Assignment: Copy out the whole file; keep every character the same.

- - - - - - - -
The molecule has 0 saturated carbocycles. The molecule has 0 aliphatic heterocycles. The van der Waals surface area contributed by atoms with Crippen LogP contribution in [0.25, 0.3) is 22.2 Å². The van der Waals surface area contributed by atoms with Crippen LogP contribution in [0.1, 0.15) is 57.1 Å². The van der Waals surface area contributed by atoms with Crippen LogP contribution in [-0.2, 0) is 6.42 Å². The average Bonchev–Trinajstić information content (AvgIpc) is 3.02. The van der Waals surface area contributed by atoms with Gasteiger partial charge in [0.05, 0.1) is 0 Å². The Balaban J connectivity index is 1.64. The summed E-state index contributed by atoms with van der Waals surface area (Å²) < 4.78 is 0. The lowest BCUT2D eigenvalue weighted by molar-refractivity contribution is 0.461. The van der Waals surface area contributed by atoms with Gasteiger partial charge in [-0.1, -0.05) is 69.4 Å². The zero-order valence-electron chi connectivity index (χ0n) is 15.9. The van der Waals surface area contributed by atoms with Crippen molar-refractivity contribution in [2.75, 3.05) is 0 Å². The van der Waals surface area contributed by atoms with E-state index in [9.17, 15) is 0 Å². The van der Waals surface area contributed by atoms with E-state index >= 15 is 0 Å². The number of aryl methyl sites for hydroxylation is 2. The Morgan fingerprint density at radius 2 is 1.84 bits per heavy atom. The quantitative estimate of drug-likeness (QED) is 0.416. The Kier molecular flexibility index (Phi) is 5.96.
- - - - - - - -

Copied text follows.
The molecule has 0 saturated carbocycles. The molecule has 0 aliphatic heterocycles. The van der Waals surface area contributed by atoms with Crippen LogP contribution in [0.25, 0.3) is 22.2 Å². The van der Waals surface area contributed by atoms with Crippen LogP contribution in [0.1, 0.15) is 57.1 Å². The van der Waals surface area contributed by atoms with Crippen LogP contribution in [-0.2, 0) is 6.42 Å². The average Bonchev–Trinajstić information content (AvgIpc) is 3.02. The van der Waals surface area contributed by atoms with Gasteiger partial charge in [0.05, 0.1) is 0 Å². The Balaban J connectivity index is 1.64. The summed E-state index contributed by atoms with van der Waals surface area (Å²) < 4.78 is 0. The lowest BCUT2D eigenvalue weighted by molar-refractivity contribution is 0.461. The van der Waals surface area contributed by atoms with Gasteiger partial charge in [-0.1, -0.05) is 69.4 Å². The zero-order valence-electron chi connectivity index (χ0n) is 15.9. The van der Waals surface area contributed by atoms with Crippen molar-refractivity contribution in [2.75, 3.05) is 0 Å². The van der Waals surface area contributed by atoms with E-state index in [9.17, 15) is 0 Å². The van der Waals surface area contributed by atoms with E-state index >= 15 is 0 Å². The number of aryl methyl sites for hydroxylation is 2. The Morgan fingerprint density at radius 2 is 1.84 bits per heavy atom. The quantitative estimate of drug-likeness (QED) is 0.416. The Kier molecular flexibility index (Phi) is 5.96.